9

This blog post has a detailed analysis of the deaths from various forms of energy. It would seem to agree with the result of a large number of deaths saved from the use of nuclear energy. For just air pollution it says: The World Health Organization and other sources attribute about 1 million deaths/year to coal air pollution. Coal generates about 6200 ...


8

No, the claims are completely untrue. The science of why is a little complicated. The opinions of the users of Physics.SE are that it is: improbable to the point of being gibberish. The opinions of the users of Quora are: The obvious problem with Mills theory is Hydrinos don't exist. It's 99.99999% chances to be a scam. [...] What we are looking at ...


8

Yes, they failed because they were turned off by operators according to the protocols for such situations and couldn't be turned on again due to the unanticipated lack of power. The isolation condenser, which relied on convection and gravity to perform its cooling function, should have helped keep the water level high in unit 1's core through the crisis. ...


7

According to FANC In 2014, a further inspection was carried out based on the improved procedure and the modified settings of the machine, resulting in the detection of a greater number of flaw indications than was measured in 2012 and 2013. This means that Electrabel now has to take into account 13 047 flaw indications for Doel 3 and 3149 flaw indications ...


7

Their claim is that currently nuclear power saves close to 80,000 lives annually. It's true, that WHO attributes 1.2 mln deaths to outdoor air pollution. So at first glance numbers makes sense. Nuclear power is 6% of total, 6% of 1.2mln is 72,000. Close enough... or not? Their fallacy seems to be believe that all pollution is equal, and all pollution ...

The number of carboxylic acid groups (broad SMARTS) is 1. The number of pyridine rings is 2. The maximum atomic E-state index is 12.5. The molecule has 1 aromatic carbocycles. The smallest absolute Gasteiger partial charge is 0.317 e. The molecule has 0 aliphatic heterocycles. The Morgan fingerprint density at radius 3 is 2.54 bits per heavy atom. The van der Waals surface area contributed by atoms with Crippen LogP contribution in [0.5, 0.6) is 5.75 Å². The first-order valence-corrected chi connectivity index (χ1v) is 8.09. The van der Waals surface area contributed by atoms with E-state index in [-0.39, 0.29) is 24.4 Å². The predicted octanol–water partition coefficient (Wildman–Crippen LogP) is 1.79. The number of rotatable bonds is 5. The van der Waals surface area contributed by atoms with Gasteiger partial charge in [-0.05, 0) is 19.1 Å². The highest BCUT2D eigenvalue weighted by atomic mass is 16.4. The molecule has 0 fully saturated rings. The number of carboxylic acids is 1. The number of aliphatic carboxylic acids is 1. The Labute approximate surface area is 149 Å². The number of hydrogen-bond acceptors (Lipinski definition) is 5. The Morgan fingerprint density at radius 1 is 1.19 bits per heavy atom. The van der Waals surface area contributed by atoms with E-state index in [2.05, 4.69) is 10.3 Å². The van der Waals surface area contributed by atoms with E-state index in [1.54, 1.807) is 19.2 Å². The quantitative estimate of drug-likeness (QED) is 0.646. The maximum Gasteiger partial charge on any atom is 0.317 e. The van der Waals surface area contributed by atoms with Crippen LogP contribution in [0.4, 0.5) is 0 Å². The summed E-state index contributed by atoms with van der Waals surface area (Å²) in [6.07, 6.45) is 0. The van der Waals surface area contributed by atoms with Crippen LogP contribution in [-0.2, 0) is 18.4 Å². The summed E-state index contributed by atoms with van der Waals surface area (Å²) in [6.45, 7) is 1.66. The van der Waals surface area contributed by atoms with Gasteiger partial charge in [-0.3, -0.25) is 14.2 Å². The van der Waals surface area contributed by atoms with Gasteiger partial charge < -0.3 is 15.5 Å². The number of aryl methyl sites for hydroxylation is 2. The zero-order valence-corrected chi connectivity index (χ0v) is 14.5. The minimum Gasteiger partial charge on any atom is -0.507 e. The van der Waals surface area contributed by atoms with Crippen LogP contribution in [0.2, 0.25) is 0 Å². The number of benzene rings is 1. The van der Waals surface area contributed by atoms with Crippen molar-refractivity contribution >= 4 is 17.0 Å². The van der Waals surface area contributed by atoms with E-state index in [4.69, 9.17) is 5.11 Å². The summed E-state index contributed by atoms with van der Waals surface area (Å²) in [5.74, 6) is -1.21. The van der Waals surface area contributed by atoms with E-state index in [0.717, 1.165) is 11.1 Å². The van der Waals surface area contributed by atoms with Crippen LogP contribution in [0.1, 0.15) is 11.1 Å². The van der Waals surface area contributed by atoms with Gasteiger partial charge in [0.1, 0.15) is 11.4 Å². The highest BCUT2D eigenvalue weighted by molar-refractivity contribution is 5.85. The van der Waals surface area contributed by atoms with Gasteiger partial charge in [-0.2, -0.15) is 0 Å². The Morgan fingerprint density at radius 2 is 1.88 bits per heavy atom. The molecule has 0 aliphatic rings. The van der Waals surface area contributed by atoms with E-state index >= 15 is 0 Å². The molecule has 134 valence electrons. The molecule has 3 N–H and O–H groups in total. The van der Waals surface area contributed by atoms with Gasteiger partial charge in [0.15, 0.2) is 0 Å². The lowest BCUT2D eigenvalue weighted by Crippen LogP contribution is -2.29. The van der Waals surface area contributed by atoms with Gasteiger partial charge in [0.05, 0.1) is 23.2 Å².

7

The figures seem consistent with most sources: A Lazard 2018 study puts nuclear firmly in that range. A UK government study puts new nuclear construction at 95 GBP per megawatt hour, which sits somewhere in the middle of the range stated by Reuters, depending on the exchange rate of the day. The OpenEI configurable chart trends lower, but only outliers lie ...


6

I paid close attention to the Fukushima investigation for years. I've lost my sources (I could use some help with that) but I can add some more detail as to exactly where it went wrong. If the lack of refs is a problem, I'll cheerfully delete this answer. Yes, as you say, the earthquake didn't do any critical damage inside the containment area, but the ...


6

I would say almost certainly not. I can't see any evidence the Japanese government has passed any law or made any promises to assume liability, and they are not liable under international law - the main law that governs this is the amended IAEA Vienna Convention which most but not all countries using nuclear power are signatories to. Certainly it would ...


6

That never happened, according to Dick Engel and Syd Ball explaining their involvement with Oak Ridge National Laboratory's thorium molten salt research: http://www.youtube.com/watch?v=ENH-jd6NhRc&t=12m49s This story of closing off the heat exchangers: that never happened, right? You didn't switch it off for the weekend? No.